COVID-19 Vaccine Passports
In our world of polarizing issues, COVID-19 vaccine passports have emerged as the latest political football that has politicians taking opposite sides based on their partisan leanings, with citizens caught again in the middle.
The COVID-19 vaccine passport is a proposed system to prove people are vaccinated while traveling or attending large events like sports, concerts, and even church. As the concept of vaccine passports is making its way across the country and lawmakers are debating if Americans should have proof of inoculation, Georgia Gov. Brian Kemp has made his opposition known with the discussion being dead on arrival for Georgia. Kemp joins other Republican governors around the country who are lining up against this possible tool that would have every American obtain proof of COVID-19 vaccination before they can return to work, travel, or play.
COVID-19 vaccine passports for the entire country were once considered an issue that the federal government would champion, however, the Biden administration has said there will be no push by the White House to create a passport for the country. This leaves the debate to states, local governments, and the private sector as to requiring vaccination proof.
Over the past several weeks, we have seen headlines on the latest Republican led government acting against passport requirements as legislation makes its way through state legislatures seeking to ban vaccination requirements. Democrats, however, are on the opposite side of this discussion, with many in support of such a passport.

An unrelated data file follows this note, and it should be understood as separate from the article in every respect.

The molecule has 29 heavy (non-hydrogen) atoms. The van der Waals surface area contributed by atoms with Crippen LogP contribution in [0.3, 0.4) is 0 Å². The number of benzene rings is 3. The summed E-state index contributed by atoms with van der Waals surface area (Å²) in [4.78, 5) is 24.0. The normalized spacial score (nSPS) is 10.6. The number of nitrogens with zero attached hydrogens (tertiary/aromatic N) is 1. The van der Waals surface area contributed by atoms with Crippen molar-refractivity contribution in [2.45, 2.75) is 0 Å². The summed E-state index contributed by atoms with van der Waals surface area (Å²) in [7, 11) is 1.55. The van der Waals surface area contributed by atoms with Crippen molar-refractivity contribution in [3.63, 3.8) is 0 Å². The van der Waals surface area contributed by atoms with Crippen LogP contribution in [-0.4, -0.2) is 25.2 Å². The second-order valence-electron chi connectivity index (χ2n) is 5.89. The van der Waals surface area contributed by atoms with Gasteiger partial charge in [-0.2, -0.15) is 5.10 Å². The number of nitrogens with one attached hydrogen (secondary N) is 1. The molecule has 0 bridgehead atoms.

The state of New York, under a Democratic Governor, has introduced its version of the COVID-19 passport, Excelsior Pass, a program that allows people to prove their vaccination or COVID-19 status via smartphone app or printout. In Georgia, Kemp’s stated position ensures that such a program will not be created for the state. He and several other Republican Governors have threatened government agencies, private businesses, and institutions that receive state funding if they enact a passport. Those who fail to follow their directions on passports will soon find themselves illegible for continued or future state grants or contracts.
As the debate continues within the U.S., foreign countries are discussing their own systems in which proof of vaccination will be the new standard for resuming once-ordinary activities. The debate is mixed among travelers, however, some point to a passport being invaluable, especially for those engaging in international travel who could find themselves trapped outside of the U.S. because of pandemic reentry restrictions.
Each side has its talking points with those in support of a vaccine passports saying it is the safest and quickest way to reopen economies, while the other side says passports would impinge on individual rights, delay economic recoveries, and create a two-tier society that would discriminate against the unvaccinated.
Like the debate that emerged last year when we were asked to wear masks to slow the transmission of the virus, the passport debate will continue with both sides digging in.